Prologue: The Embraced

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Fier watched his father's gold eyes dart between the slow-moving ohm. He himself couldn't quite look at the things; ten years ago, an ohm had absorbed his mother, and the massive greatshell abominations had haunted his dreams ever since.

But he had to be here today, because that long wait would be over. His mother was coming back.

"You're sure it'll be here?" said his elder sister, Adhi, from the other side of their father. She was using her imperious voice, which, more and more, was the only one she ever used. At age sixteen, Fier already understood that she deserved this; he was only a rhat, the lowest class of the low. Adhi was saran, the low-middle class, and she had once been their family's only hope for redemption—even if she was just one year older.

But now that his mother was coming back, the once-glorious Baadal family would have another way out of their shame.

"The ohm will be here," their father said, his dark hands in eager fists as he turned constantly, glancing from one ohm to the next and back again. "Eight years and eight days and eight hours. You can always count on the ohm."

Adhi rolled her silver eyes. "It's hard to believe an ohm can eternally travel at the same exact rate. It's just a dumb animal–"

"Where is the archaia?" Fier said, turning away from the long track of towering ohm to stare out across the vast outer mantle of the Shell. This part of the planet belonged to the ohm and no one else; desolate and windless and made mostly of rough white marble, it gave him the shivers. It was like standing on the bleached skull of a god, and without a tether on his ankle, he was afraid that he might fly up into the deep blue space overhead. It should have been nice, to walk without a tether, to see the sky and not the Singularity overhead... but his mother used to tell him that Difference is hardest. It applied to surroundings as well as to people.

Adhi waved a hand. "Who knows? It's not like the archon actually care about us. Mom may have been the first to offer herself for a Tenure, but she is still a Baadal'rhat. The archon can't appear too eager to elevate the family of one of their Fallen."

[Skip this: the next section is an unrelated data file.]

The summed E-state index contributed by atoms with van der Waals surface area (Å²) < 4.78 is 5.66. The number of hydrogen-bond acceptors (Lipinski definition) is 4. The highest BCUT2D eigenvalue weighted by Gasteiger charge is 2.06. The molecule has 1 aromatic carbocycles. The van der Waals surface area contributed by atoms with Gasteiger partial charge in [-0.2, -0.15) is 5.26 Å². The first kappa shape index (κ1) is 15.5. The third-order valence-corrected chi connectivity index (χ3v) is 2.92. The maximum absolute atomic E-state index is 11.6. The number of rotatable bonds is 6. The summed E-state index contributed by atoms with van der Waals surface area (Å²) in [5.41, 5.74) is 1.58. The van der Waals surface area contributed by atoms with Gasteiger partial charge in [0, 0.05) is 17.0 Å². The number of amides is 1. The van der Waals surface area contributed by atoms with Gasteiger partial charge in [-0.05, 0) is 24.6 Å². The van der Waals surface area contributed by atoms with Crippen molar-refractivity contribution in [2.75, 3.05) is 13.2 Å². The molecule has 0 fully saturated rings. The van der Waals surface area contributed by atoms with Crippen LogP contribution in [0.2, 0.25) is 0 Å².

"But that's why she did it," Fier said, clenching his fists. "When she gets out, we'll be saran."

"If she even wants to leave,"Adhi said.

Fier turned away from his sister, gritting his teeth. With his right hand he gripped his tattooed left arm. The white markings were hidden under his sackcloth tunic, but he could feel them, every line and curve set into his midnight skin. In his mind's eye, he could see the meanings of each tattooed line. The legacy that his mother had left him. The legacy that would live on, today.

The plucking strand of a sitar blew across the plains, and he turned. An entourage of devas were rising from the closest elevator line, a round hole in the ground with a metal sphere affixed to tracks on each side. Of course they would come through an elevator line. In a sphere, it was much easier to become acclimated to the changing poles of gravity. He and his family had had to use a paired stairwell, where the ceiling and floor both functioned as stairs. A bruise still pulsed on his forehead from the ascent; he'd hit his head when the ground started pushing up, instead of pulling down.

The devas spread out on an even line, silent and smiling and astoundingly beautiful—as all of the upperclass were, whenever one of the archon was around. He could see the amalgam of almost universal gold and silver eyes from here—one pair of blue eyes startled him, but he realized they didn't belong to a deva, but to a brahman, one of the servant class. Even that was surprising, however; Fier had blue eyes as well, rhat eyes. The woman must have climbed the ranks well, to be in this place with her master.

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